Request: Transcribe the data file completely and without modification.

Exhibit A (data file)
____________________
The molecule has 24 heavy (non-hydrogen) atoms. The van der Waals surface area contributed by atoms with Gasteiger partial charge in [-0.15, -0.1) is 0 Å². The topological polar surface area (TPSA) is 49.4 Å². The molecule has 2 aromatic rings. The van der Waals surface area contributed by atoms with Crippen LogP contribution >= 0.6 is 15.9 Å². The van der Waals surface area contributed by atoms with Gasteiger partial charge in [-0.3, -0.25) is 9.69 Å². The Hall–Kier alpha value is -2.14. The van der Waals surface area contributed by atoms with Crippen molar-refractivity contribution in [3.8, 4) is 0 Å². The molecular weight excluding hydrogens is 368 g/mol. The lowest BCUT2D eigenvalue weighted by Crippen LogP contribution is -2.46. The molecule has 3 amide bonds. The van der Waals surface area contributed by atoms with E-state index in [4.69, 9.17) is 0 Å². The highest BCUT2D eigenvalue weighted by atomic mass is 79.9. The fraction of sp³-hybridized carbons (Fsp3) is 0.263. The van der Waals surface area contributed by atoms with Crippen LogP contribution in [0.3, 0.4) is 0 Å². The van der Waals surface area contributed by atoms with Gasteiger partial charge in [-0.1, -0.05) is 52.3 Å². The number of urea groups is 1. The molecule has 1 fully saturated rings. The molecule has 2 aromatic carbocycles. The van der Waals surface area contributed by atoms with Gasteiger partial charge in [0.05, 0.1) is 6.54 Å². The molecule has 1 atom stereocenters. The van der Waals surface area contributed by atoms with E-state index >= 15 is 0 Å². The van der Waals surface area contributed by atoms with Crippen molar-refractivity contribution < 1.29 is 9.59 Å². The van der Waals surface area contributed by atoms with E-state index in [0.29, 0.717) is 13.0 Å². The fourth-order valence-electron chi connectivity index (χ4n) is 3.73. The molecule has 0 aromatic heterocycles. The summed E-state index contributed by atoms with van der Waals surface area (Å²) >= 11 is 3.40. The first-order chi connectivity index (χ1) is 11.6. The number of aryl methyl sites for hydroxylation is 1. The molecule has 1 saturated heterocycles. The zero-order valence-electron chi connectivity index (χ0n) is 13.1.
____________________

The molecule has 24 heavy (non-hydrogen) atoms. The van der Waals surface area contributed by atoms with Gasteiger partial charge in [-0.15, -0.1) is 0 Å². The topological polar surface area (TPSA) is 49.4 Å². The molecule has 2 aromatic rings. The van der Waals surface area contributed by atoms with Crippen LogP contribution >= 0.6 is 15.9 Å². The van der Waals surface area contributed by atoms with Gasteiger partial charge in [-0.3, -0.25) is 9.69 Å². The Hall–Kier alpha value is -2.14. The van der Waals surface area contributed by atoms with Crippen molar-refractivity contribution in [3.8, 4) is 0 Å². The molecular weight excluding hydrogens is 368 g/mol. The lowest BCUT2D eigenvalue weighted by Crippen LogP contribution is -2.46. The molecule has 3 amide bonds. The van der Waals surface area contributed by atoms with E-state index in [4.69, 9.17) is 0 Å². The highest BCUT2D eigenvalue weighted by atomic mass is 79.9. The fraction of sp³-hybridized carbons (Fsp3) is 0.263. The van der Waals surface area contributed by atoms with Crippen LogP contribution in [0.3, 0.4) is 0 Å². The van der Waals surface area contributed by atoms with Gasteiger partial charge in [-0.1, -0.05) is 52.3 Å². The number of urea groups is 1. The molecule has 1 fully saturated rings. The molecule has 2 aromatic carbocycles. The van der Waals surface area contributed by atoms with Gasteiger partial charge in [0.05, 0.1) is 6.54 Å². The molecule has 1 atom stereocenters. The van der Waals surface area contributed by atoms with E-state index >= 15 is 0 Å². The van der Waals surface area contributed by atoms with Crippen molar-refractivity contribution < 1.29 is 9.59 Å². The van der Waals surface area contributed by atoms with E-state index in [0.29, 0.717) is 13.0 Å². The fourth-order valence-electron chi connectivity index (χ4n) is 3.73. The molecule has 0 aromatic heterocycles. The summed E-state index contributed by atoms with van der Waals surface area (Å²) >= 11 is 3.40. The first-order chi connectivity index (χ1) is 11.6. The number of aryl methyl sites for hydroxylation is 1. The molecule has 1 saturated heterocycles. The zero-order valence-electron chi connectivity index (χ0n) is 13.1.